Breeding and grassland investment gave dairy farmers an extra €3m/week since 2004

Martin Ryan

Investment in breeding and grassland management over the past decade has been the significant contributor to increasing the value of production on dairy farmers by an average of more than €3m/week compared to 2000.

At a base price of 29c/L, the 2015 milk output was worth an extra €161m at farm level, compared to 2000.

This was worth an extra 3c/L to producers, farmers attending the Teagasc National Dairy Conference at Rochestown Park Hotel, Cork were told.

Laurence Shalloo and Patrick Gowing of Teagasc Moorepark outlined a number of factors and strategies that had helped to increase the resilience of the dairy business over the past number of years that facilitated its survival despite dramatic milk price movements.

These included the value of milk sold, cost reductions and increased output.

A focus on high EBI/crossbred cows within a system that maximises grass growth, while minimising investment had contributed to an overall low cost base that was leaving producers best placed to deal with volatility of milk price, Shalloo and Gowing told the conference.

Milk output on the average dairy farm had increased by 43.3pc between 2000 and 2015, while milk solids had also increased with protein content up from 3.83pc to 4.03pc and butterfat increased from 3.33pc to 3.50pc during the same period.

In 2009, the actual milk price of milk solids was €3.17/kg against a farm breakeven cost of €3.65/kg. 

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By 2015, the position had improved with break even cost at €3.78/kg, and the actual base price received at €4.10/kg.

However, the Moorepark duo warned that milk price volatility could put the survival of the farm at risk in a period of expansion.

“When a farm is expanding there are increased pressures on cash within the business. Coupling poor milk prices with an expanding business, and if there is not a focus on cost control, poor efficiency and productivity within the business can create  severe pressures on the liquidity of the business,” they pointed out.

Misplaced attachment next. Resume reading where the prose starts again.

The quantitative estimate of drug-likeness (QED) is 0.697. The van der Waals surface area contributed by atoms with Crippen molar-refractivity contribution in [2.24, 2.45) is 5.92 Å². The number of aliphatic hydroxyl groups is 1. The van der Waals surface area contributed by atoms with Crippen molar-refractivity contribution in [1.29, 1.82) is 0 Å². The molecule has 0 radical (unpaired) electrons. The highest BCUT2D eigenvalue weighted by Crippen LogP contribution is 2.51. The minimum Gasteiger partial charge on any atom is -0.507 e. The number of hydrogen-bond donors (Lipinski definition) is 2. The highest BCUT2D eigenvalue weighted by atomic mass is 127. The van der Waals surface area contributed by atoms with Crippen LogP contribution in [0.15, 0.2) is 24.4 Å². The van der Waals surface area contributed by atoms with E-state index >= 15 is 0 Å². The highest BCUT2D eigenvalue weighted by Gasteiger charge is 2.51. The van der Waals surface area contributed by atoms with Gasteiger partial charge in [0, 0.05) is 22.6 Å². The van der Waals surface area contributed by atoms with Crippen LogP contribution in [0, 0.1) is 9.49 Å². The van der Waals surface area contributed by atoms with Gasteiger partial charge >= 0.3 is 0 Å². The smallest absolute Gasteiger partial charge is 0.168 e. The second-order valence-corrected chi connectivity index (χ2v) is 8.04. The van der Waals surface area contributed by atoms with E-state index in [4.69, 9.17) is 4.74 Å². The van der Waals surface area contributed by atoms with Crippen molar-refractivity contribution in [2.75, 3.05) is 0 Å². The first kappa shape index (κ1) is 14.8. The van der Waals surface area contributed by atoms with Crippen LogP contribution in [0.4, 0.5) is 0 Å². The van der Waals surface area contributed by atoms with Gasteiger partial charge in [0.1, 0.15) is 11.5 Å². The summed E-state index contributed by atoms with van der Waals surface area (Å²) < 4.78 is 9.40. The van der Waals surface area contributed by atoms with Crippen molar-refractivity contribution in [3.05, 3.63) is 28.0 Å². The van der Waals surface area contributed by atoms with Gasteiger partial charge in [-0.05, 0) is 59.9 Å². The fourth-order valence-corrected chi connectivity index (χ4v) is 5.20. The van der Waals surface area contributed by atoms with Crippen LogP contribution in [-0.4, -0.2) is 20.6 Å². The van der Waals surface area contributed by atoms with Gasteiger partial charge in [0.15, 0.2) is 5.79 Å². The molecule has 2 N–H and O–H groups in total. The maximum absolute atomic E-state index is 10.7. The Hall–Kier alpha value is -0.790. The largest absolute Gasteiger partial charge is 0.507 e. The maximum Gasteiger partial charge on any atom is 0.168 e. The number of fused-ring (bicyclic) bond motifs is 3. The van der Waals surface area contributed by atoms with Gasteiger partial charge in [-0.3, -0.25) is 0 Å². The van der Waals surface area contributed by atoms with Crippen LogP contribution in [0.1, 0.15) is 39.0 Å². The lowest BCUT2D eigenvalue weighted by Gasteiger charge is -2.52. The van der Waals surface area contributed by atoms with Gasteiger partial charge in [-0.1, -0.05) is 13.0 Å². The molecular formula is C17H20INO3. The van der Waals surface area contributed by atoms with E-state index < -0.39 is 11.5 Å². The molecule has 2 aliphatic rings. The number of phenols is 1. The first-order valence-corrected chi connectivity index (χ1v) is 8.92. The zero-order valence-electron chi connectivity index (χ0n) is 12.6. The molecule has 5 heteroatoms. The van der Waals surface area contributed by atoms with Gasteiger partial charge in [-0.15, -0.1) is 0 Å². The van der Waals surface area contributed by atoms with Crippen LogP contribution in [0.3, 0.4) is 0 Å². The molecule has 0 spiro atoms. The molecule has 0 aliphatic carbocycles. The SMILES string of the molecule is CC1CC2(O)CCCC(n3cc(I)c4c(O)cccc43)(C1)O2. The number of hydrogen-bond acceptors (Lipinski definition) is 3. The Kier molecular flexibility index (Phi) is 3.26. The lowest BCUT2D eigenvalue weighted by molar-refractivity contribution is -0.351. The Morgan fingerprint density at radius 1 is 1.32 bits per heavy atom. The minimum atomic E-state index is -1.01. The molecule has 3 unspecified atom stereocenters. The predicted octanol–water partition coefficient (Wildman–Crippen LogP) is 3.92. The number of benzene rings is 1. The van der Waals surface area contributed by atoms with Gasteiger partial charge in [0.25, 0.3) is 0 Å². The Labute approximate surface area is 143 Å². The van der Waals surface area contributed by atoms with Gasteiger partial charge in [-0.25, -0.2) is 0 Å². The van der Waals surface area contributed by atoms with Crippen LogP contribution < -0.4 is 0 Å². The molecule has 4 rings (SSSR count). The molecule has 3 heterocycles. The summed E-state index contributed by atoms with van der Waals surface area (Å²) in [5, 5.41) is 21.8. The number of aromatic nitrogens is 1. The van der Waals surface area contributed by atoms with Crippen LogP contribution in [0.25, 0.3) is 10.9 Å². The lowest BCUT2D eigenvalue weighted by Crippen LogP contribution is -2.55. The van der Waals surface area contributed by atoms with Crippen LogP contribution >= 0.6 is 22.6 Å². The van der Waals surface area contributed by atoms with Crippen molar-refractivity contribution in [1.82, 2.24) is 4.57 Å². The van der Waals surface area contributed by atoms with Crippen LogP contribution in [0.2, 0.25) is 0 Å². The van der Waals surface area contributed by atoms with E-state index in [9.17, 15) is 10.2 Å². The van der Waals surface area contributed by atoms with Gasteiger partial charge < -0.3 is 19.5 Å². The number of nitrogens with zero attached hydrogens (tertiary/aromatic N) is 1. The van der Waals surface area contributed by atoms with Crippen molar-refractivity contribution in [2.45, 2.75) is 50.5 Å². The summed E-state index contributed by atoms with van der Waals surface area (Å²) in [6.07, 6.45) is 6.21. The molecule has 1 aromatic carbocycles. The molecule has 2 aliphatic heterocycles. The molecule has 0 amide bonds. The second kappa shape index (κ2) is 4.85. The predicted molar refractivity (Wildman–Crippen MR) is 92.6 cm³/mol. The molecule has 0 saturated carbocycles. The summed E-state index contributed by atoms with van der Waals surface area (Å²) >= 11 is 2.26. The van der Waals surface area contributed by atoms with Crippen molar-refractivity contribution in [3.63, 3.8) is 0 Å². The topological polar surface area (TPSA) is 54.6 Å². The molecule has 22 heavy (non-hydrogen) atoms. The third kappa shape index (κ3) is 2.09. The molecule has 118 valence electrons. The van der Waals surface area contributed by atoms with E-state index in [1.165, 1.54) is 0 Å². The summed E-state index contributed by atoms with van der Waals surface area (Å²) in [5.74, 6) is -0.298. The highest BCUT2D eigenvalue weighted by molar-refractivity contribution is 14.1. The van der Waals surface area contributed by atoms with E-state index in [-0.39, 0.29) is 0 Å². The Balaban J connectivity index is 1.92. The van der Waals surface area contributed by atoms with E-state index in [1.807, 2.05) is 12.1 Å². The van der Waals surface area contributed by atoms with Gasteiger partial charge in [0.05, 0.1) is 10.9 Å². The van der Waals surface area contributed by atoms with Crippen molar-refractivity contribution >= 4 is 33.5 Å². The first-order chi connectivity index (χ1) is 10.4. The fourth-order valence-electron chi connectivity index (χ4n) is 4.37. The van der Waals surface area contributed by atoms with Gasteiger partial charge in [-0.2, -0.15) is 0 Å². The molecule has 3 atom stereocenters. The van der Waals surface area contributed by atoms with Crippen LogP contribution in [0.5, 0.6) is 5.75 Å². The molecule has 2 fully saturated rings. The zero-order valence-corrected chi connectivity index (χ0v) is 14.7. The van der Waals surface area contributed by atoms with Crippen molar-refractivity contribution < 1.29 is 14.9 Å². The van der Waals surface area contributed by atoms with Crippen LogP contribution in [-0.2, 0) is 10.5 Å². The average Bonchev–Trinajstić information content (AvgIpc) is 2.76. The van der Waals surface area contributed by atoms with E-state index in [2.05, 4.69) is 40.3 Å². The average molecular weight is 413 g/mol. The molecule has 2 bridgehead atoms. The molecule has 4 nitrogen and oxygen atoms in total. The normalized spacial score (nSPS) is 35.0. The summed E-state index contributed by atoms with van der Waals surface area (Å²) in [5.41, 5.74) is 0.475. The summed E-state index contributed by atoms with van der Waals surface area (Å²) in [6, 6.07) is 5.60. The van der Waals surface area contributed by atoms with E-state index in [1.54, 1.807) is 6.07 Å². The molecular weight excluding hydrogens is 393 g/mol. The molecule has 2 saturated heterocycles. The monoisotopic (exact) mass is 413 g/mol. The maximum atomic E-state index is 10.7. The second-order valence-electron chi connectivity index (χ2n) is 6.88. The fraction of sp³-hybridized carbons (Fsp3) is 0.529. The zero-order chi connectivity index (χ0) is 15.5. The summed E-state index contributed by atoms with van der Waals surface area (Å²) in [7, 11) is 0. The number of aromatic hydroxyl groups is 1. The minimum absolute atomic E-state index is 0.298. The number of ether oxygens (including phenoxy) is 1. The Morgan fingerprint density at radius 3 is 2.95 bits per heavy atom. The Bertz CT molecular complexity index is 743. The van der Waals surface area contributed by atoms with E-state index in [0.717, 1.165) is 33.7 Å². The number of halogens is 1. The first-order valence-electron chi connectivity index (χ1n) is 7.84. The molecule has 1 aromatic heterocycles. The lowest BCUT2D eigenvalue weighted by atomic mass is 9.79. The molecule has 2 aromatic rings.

Investment in breeding and grassland management over the past decade has been the significant contributor to increasing the value of production on dairy farmers by an average of more than €3m/week compared to 2000.

At a base price of 29c/L, the 2015 milk output was worth an extra €161m at farm level, compared to 2000.

This was worth an extra 3c/L to producers, farmers attending the Teagasc National Dairy Conference at Rochestown Park Hotel, Cork were told.

Laurence Shalloo and Patrick Gowing of Teagasc Moorepark outlined a number of factors and strategies that had helped to increase the resilience of the dairy business over the past number of years that facilitated its survival despite dramatic milk price movements.

These included the value of milk sold, cost reductions and increased output.

A focus on high EBI/crossbred cows within a system that maximises grass growth, while minimising investment had contributed to an overall low cost base that was leaving producers best placed to deal with volatility of milk price, Shalloo and Gowing told the conference.

Milk output on the average dairy farm had increased by 43.3pc between 2000 and 2015, while milk solids had also increased with protein content up from 3.83pc to 4.03pc and butterfat increased from 3.33pc to 3.50pc during the same period.

In 2009 the actual milk price of milk solids was €3.17/kg against  a farm breakeven cost of €3.65/kg. 

By 2015 the position had improved with break even cost at €3.78/kg, and the actual base price received at €4.10/kg.

However, the Moorepark duo warned that milk price volatility could put the survival of the farm at risk in a period of expansion.

“When a farm is expanding there are increased pressures on cash within the business. Coupling poor milk prices with an expanding business, and if there is not a focus on cost control, poor efficiency and productivity within the business can create  severe pressures on the liquidity of the business,” they pointed out.

Indo Farming


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